SMRs are a ‘distraction’ from security of supply. Former energy minister warns nuclear small-modular reactors could distract government from the imperative of replacing outgoing plant. Small-modular reactors (SMRs) risk becoming a “distraction” from what should be the government’s main priority of replacing old coal and nuclear plants in the 2020s, Sir Ed Davey has told Utility Week. SMRs are unlikely to be ready for deployment until the early 2030s, leaving “a serious question mark” over their value to policy makers, the former energy secretary said. “To get this technology off the ground and running and deployed most people I have spoken to, either on or off the record, say we’ll be looking at the early 2030s,” said Davey. “So many things are going to have changed by then there has to be a really serious question mark over whether these things will have any value at all to us given the decisions we’re going to have to take before then.” Davey said he has no issue with the government doing research to gain more evidence but said this shouldn’t be a priority. He said the main focus for research should instead be the storage technologies which will enable greater deployment of intermittent renewable generation. “The advance in storage is massive and its being deployed now,” he added.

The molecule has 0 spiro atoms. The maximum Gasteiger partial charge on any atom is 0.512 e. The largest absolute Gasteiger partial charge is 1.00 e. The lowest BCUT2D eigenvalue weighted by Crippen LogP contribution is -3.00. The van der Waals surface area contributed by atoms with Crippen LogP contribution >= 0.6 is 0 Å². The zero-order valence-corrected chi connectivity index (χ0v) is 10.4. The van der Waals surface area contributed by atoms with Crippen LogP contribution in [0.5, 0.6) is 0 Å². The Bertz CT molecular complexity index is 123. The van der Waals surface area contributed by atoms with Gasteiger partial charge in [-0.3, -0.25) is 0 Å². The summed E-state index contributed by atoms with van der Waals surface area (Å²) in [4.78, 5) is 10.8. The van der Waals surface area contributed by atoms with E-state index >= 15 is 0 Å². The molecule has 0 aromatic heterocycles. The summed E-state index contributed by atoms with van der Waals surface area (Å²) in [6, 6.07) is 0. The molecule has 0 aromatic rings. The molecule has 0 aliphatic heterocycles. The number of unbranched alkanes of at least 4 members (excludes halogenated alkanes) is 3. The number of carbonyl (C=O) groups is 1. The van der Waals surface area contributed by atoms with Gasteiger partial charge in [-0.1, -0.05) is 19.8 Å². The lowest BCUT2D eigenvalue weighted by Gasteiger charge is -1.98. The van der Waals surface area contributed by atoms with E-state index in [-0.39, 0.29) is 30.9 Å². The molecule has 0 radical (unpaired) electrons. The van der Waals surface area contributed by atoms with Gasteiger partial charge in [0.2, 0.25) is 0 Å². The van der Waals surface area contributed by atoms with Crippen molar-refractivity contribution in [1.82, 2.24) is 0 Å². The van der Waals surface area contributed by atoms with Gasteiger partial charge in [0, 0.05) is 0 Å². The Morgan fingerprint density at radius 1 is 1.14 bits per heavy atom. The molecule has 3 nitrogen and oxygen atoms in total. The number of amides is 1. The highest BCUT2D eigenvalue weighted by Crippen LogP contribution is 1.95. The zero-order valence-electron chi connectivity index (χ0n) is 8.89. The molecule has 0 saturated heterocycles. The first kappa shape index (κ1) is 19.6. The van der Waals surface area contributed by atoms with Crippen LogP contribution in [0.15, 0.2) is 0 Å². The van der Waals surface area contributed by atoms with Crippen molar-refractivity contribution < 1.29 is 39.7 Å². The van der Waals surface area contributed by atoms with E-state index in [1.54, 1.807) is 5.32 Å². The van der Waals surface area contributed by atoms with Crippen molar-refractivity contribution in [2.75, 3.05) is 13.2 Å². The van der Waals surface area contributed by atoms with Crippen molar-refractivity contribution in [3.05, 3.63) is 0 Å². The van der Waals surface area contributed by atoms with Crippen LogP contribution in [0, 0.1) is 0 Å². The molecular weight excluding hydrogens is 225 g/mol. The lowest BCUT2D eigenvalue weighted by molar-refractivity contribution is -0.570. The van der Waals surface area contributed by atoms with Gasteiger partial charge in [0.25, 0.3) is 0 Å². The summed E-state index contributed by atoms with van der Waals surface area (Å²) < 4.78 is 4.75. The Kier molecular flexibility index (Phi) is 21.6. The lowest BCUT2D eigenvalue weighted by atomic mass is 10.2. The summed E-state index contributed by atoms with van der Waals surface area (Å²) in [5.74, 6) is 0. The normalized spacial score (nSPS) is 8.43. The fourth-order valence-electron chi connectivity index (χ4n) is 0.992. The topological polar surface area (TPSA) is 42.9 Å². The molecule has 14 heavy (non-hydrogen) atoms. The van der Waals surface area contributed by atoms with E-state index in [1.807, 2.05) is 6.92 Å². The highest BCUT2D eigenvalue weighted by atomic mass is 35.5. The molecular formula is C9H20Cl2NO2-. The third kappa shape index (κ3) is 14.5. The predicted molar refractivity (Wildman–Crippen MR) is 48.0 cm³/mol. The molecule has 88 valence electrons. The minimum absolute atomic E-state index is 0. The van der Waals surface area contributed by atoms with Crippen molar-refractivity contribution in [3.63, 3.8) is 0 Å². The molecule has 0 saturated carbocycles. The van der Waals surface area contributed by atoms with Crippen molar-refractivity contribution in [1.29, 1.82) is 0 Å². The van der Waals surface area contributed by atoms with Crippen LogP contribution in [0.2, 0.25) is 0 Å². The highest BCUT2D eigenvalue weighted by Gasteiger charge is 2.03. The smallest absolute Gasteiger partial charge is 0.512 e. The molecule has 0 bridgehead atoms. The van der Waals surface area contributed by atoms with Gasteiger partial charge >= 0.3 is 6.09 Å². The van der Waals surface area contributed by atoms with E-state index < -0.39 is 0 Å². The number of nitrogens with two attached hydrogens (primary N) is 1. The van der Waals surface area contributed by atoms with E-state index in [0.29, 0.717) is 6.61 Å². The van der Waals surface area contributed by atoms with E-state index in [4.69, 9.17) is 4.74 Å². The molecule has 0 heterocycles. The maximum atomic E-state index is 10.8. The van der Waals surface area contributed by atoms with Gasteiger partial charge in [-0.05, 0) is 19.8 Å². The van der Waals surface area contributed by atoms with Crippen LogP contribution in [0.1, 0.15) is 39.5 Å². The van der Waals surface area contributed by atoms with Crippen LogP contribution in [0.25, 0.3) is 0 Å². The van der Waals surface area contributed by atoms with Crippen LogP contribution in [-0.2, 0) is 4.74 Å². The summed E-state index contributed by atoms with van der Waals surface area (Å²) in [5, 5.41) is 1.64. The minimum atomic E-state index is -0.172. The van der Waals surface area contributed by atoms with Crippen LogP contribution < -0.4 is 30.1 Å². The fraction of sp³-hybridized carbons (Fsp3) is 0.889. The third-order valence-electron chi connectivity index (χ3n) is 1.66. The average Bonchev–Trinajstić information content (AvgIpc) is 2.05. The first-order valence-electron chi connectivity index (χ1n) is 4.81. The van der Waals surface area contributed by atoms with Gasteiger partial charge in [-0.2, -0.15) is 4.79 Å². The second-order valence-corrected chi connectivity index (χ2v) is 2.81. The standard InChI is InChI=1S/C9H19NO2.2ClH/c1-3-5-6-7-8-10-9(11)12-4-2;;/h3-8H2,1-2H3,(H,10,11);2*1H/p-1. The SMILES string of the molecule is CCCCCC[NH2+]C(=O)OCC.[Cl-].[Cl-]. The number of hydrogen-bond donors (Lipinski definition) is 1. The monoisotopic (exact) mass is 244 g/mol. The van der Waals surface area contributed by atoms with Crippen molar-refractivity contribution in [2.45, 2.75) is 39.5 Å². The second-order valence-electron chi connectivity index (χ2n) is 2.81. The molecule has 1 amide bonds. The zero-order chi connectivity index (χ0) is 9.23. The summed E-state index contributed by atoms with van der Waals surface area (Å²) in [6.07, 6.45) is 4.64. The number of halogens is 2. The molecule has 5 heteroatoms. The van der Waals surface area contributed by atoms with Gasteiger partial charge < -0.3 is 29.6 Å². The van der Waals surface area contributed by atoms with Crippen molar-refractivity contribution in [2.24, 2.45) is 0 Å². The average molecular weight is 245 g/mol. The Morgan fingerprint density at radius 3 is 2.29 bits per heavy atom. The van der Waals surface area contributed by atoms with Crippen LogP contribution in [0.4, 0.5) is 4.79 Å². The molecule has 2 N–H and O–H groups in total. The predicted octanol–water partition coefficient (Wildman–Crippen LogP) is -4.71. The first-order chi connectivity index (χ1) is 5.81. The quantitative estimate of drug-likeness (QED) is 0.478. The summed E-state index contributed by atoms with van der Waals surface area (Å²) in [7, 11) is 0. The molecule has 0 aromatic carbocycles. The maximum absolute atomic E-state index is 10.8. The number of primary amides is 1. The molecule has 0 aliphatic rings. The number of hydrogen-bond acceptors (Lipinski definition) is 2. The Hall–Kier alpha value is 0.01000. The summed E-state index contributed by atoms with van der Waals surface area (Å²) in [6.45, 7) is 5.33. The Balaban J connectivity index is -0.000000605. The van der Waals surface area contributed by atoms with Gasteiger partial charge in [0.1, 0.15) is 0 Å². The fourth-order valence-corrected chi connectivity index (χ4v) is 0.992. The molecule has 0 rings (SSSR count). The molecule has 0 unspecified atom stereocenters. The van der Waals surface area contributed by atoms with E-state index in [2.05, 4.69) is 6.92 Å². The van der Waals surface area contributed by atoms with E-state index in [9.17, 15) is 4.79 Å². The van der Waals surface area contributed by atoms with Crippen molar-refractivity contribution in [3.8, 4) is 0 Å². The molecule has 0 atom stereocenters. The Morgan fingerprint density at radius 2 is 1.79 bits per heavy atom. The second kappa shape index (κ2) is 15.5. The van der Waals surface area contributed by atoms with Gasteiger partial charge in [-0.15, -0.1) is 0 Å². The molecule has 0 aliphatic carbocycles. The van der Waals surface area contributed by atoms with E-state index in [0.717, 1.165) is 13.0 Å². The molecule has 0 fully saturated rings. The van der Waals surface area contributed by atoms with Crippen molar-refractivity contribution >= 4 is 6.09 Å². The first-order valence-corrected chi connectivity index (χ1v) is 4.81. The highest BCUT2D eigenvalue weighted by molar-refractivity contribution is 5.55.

Utility Week 9th Feb 2017 read more »
Moves to revolutionise the nuclear power industry are moving forward with successful testing of a safety system. Dorset-based Ultra Electronics is making a system to protect the small modular nuclear reactors (SMRs) being developed by leading US company NuScale Power. It is hoped they will make nuclear power easier and more practical to generate, and therefore more widespread. Earlier this month Ultra gave representatives from the US Nuclear Regulatory Commission a successful demonstration of its safety hardware, which stabilises or shuts reactors during dangerous situations such as power cuts or overheating.
Daily Mail 9th Feb 2017 read more »